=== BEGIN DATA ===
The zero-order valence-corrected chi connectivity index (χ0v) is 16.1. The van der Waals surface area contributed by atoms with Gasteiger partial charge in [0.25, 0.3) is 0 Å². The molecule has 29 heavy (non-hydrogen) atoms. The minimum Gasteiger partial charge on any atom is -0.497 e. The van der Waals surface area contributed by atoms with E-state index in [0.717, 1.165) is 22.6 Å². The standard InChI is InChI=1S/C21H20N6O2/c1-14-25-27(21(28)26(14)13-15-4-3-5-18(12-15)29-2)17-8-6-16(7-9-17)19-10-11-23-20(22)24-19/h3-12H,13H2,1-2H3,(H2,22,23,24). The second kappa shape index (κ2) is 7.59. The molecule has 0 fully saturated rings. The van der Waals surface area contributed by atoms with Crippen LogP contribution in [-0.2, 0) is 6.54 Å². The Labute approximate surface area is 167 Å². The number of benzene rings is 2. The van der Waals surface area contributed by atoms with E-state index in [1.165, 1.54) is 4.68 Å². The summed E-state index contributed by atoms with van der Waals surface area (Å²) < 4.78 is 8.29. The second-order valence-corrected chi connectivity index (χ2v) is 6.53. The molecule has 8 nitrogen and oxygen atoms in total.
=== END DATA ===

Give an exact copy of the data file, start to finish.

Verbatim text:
The zero-order valence-corrected chi connectivity index (χ0v) is 16.1. The van der Waals surface area contributed by atoms with Gasteiger partial charge in [0.25, 0.3) is 0 Å². The molecule has 29 heavy (non-hydrogen) atoms. The minimum Gasteiger partial charge on any atom is -0.497 e. The van der Waals surface area contributed by atoms with E-state index in [0.717, 1.165) is 22.6 Å². The standard InChI is InChI=1S/C21H20N6O2/c1-14-25-27(21(28)26(14)13-15-4-3-5-18(12-15)29-2)17-8-6-16(7-9-17)19-10-11-23-20(22)24-19/h3-12H,13H2,1-2H3,(H2,22,23,24). The second kappa shape index (κ2) is 7.59. The molecule has 0 fully saturated rings. The van der Waals surface area contributed by atoms with Crippen LogP contribution in [-0.2, 0) is 6.54 Å². The Labute approximate surface area is 167 Å². The number of benzene rings is 2. The van der Waals surface area contributed by atoms with E-state index in [1.165, 1.54) is 4.68 Å². The summed E-state index contributed by atoms with van der Waals surface area (Å²) < 4.78 is 8.29. The second-order valence-corrected chi connectivity index (χ2v) is 6.53. The molecule has 8 nitrogen and oxygen atoms in total.